Order of Saint Francis

A Contemporary Expression of Franciscan Tradition within the Anglican Communion

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Peace and all good to you from the little brothers of the Order of Saint Francis (OSF)!

We are an active, Apostolic Christian religious order within the Anglican Communion, in communion with the See of Canterbury. Rather than living in an enclosed communal setting, OSF Brothers live independently in different parts of the world, with ministries based on the needs of their local communities. Members are baptized men who have been confirmed within the Anglican Communion who  voluntarily  commit  to  live by a set of professed vows for a term of years or for life. 

The order was founded in 2003 by Br Nicholas Kis. We are now blessed to have over 25 vowed brothers serving Christ across the world.


Acts 2:1-21

When the day of Pentecost had come, the disciples were all together in one place. And suddenly from heaven there came a sound like the rush of a violent wind, and it filled the entire house where they were sitting. Divided tongues, as of fire, appeared among them, and a tongue rested on each of them. All of them were filled with the Holy Spirit and began to speak in other languages, as the Spirit gave them ability.


Now there were devout Jews from every nation under heaven living in Jerusalem. And at this sound the crowd gathered and was bewildered, because each one heard them speaking in the native language of each. Amazed and astonished, they asked, "Are not all these who are speaking Galileans? And how is it that we hear, each of us, in our own native language? Parthians, Medes, Elamites, and residents of Mesopotamia, Judea and Cappadocia, Pontus and Asia, Phrygia and Pamphylia, Egypt and the parts of Libya belonging to Cyrene, and visitors from Rome, both Jews and proselytes, Cretans and Arabs-- in our own languages we hear them speaking about God's deeds of power." All were amazed and perplexed, saying to one another, "What does this mean?" But others sneered and said, "They are filled with new wine."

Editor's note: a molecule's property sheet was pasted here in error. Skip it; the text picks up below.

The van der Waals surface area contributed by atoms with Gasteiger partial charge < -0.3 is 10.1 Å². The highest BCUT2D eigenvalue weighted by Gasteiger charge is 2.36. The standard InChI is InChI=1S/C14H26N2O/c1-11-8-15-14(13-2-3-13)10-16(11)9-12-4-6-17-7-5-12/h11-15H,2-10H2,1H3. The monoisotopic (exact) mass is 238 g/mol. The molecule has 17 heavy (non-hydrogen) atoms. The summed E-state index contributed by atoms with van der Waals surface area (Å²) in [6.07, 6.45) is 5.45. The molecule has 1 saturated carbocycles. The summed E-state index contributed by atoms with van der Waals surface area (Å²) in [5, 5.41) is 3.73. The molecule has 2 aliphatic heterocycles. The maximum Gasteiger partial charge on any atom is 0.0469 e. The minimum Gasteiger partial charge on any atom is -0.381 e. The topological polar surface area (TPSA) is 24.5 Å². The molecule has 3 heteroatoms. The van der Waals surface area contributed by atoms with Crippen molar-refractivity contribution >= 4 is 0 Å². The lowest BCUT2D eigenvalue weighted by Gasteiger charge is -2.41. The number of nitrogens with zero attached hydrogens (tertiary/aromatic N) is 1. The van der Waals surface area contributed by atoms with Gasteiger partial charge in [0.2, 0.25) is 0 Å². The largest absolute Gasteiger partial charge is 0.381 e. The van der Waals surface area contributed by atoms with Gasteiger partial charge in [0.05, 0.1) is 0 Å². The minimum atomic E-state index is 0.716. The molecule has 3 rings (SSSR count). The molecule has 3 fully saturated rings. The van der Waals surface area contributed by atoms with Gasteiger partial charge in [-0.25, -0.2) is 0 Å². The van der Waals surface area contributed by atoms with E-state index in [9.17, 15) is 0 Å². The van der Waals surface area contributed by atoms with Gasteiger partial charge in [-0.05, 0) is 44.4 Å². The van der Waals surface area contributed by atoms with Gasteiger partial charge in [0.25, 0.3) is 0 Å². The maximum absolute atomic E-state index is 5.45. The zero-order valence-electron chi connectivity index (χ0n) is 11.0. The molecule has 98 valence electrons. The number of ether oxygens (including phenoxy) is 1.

But Peter, standing with the eleven, raised his voice and addressed them, "Men of Judea and all who live in Jerusalem, let this be known to you, and listen to what I say. Indeed, these are not drunk, as you suppose, for it is only nine o'clock in the morning. No, this is what was spoken through the prophet Joel:

`In the last days it will be, God declares,

that I will pour out my Spirit upon all flesh,
and your sons and your daughters shall prophesy, 

and your young men shall see visions,
and your old men shall dream dreams. 

Even upon my slaves, both men and women,
in those days I will pour out my Spirit;
and they shall prophesy. 

And I will show portents in the heaven above
and signs on the earth below,
blood, and fire, and smoky mist. 

The sun shall be turned to darkness
and the moon to blood,
before the coming of the Lord's great and glorious day. 

Then everyone who calls on the name of the Lord shall be saved.' "

Br Chuck Hannan

Bishop Reddall gathers Anglican Religious members

On December 5 of this year, Bishop Jennifer Reddall of the Diocese of Arizona, met with 20 members representing seven different Episcopalian religious orders and communities serving in the Diocese.  Represented were Franciscan friars from the Order of Saint Francis (OSF) and members of the TSSF Third Order, Benedictine canons, Dominican friars, Sisters from the Worker Sisters and Brothers of the Holy Spirit, a solitary from the Community of Solitude, and a Gregorian from the Brotherhood of St. Gregory. 


Representing the Order of Saint Francis were Br. Chuck Hannan, OSF, and Br. Charles-Paul Sowinski, OSF.


Bishop Reddall said that she would like to see religious orders and communities being used in some type of evangelism function within the diocese and their respective congregations.  The Bishop also envisions the creation within the diocese of a Ministry for Religious Life to foster and provide for growth and assistance of vowed religious communities and orders.  This would be the first such Ministry in the Episcopal Church within the United States.

Here is what Bishop Reddall wrote about this meeting in the diocesan newsletter: